Box Office earnings will drop by as much as 70 percent over the course of 2020 as a result of the coronavirus pandemic, according to an analysis by Eric Handler of the sales research MKM Partners.
Deadline reports that Handler shared his findings in a memo to clients on Monday, citing additional delays to the release of films and re-opening of theaters nationwide. Major titles such as Disney’s Mulan and Christopher Nolan’s Tenet — the latter of which was meant to kick off the box-office season on August 12th having already faced multiple delays — now appear unlikely to debut to a wide audience given the recent uptick in cases. September is now seen as the earliest date at which theaters will be able to re-open nationwide.
According to his analysis, earnings will fall nearly 70 percent compared to the $11.4 billion taken last, the second-highest sales in box office history. This is a downgrade from his previous forecasts, which predicted a 55 to 60 percent fall because of the pandemic.
“The near-term outlook for exhibition-related stocks remains extremely clouded,” Handler wrote. “It would be surprising to see theaters able to re-open nationwide before September, at the earliest.”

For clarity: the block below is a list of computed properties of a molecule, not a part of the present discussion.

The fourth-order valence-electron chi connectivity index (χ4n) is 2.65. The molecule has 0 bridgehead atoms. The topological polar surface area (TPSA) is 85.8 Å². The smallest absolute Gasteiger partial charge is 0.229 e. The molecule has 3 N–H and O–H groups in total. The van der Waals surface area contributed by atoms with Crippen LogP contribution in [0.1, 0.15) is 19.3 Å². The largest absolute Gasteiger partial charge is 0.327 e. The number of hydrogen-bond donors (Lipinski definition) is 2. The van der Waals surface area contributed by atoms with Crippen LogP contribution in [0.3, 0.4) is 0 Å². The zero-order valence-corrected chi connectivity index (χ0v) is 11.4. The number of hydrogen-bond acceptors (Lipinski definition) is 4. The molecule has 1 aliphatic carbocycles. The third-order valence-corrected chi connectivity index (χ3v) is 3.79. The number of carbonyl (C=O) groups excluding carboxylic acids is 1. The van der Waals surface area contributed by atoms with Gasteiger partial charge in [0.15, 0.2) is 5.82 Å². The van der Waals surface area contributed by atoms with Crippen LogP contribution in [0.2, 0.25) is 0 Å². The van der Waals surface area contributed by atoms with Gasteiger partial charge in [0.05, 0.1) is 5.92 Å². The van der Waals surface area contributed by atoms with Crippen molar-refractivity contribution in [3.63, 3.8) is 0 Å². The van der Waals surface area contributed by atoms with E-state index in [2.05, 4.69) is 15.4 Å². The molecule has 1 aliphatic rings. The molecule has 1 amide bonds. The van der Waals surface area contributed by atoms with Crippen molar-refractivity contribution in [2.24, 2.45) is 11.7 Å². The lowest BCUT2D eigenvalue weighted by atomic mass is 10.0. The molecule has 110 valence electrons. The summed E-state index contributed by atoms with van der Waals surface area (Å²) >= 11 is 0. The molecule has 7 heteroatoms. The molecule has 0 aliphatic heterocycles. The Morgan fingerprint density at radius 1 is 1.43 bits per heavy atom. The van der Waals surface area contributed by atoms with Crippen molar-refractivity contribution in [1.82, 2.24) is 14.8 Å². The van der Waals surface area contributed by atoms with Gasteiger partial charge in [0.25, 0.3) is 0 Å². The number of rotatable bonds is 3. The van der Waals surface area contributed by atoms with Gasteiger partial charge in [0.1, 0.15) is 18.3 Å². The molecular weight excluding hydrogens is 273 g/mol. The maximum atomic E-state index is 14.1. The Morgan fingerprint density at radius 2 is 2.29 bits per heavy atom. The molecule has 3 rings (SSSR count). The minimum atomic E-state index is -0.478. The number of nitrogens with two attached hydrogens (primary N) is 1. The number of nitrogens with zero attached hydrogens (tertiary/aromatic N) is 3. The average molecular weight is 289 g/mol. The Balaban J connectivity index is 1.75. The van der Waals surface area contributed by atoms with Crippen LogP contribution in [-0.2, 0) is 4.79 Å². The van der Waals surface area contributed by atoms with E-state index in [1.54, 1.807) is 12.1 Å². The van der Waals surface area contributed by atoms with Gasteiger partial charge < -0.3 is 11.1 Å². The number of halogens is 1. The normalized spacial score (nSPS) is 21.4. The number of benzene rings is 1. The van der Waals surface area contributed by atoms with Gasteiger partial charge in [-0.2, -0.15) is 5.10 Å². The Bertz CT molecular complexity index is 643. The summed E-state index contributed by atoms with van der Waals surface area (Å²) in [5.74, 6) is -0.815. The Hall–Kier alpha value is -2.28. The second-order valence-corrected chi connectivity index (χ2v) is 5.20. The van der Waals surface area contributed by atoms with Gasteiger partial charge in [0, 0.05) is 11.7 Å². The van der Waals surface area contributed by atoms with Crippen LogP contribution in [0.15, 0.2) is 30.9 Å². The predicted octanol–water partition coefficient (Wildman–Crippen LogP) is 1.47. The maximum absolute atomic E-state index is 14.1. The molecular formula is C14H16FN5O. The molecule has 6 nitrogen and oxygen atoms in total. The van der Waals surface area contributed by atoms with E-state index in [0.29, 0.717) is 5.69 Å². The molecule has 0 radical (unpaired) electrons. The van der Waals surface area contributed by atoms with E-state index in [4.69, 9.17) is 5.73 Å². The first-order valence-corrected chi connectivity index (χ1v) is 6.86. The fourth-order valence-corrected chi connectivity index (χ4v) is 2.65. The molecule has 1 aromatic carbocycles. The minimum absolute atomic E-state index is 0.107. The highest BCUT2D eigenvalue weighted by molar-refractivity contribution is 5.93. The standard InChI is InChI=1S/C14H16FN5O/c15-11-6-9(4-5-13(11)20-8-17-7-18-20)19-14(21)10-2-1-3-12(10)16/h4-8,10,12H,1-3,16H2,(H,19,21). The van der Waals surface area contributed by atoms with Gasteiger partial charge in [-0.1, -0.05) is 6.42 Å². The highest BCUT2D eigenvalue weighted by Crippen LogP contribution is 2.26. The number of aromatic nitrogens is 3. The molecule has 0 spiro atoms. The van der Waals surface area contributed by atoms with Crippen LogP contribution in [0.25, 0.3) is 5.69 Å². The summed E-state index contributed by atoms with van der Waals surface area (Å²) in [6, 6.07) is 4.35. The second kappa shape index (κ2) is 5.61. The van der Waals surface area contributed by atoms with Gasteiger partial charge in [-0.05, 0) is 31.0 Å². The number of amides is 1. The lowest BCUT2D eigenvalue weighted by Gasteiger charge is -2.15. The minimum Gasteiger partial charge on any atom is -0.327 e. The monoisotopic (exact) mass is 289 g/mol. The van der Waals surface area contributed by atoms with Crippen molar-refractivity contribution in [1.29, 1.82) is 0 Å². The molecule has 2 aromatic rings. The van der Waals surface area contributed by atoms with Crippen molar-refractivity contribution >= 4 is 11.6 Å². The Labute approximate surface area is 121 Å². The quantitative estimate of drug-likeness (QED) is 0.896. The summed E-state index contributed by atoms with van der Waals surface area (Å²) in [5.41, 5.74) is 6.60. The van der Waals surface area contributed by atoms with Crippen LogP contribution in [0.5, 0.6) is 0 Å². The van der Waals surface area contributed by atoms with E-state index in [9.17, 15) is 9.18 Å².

However, Handler did maintain a note of optimism about the future prospects of the industry, citing people’s desire to get out of their homes and enjoy entertainment once the coronavirus pandemic has passed.
He is currently projecting domestic box office takings of $9.1 billion in 2021, still well below that of 2019, but a return to normal in 2022, with earnings of around $11.5 billion. Out of the major cinema stocks, he maintained a “buy” rating on Cinemark and Imax, while classifying the others as “neutral.”
“Beyond this year, we do believe there is pent up demand for consumers to get out of their houses for entertainment although the ramp-up in attendance will likely be gradual,” Handler explained. “With box office revenue likely remaining at a near-zero level well into the third quarter, the focus is once again shifting towards liquidity and cash burn.”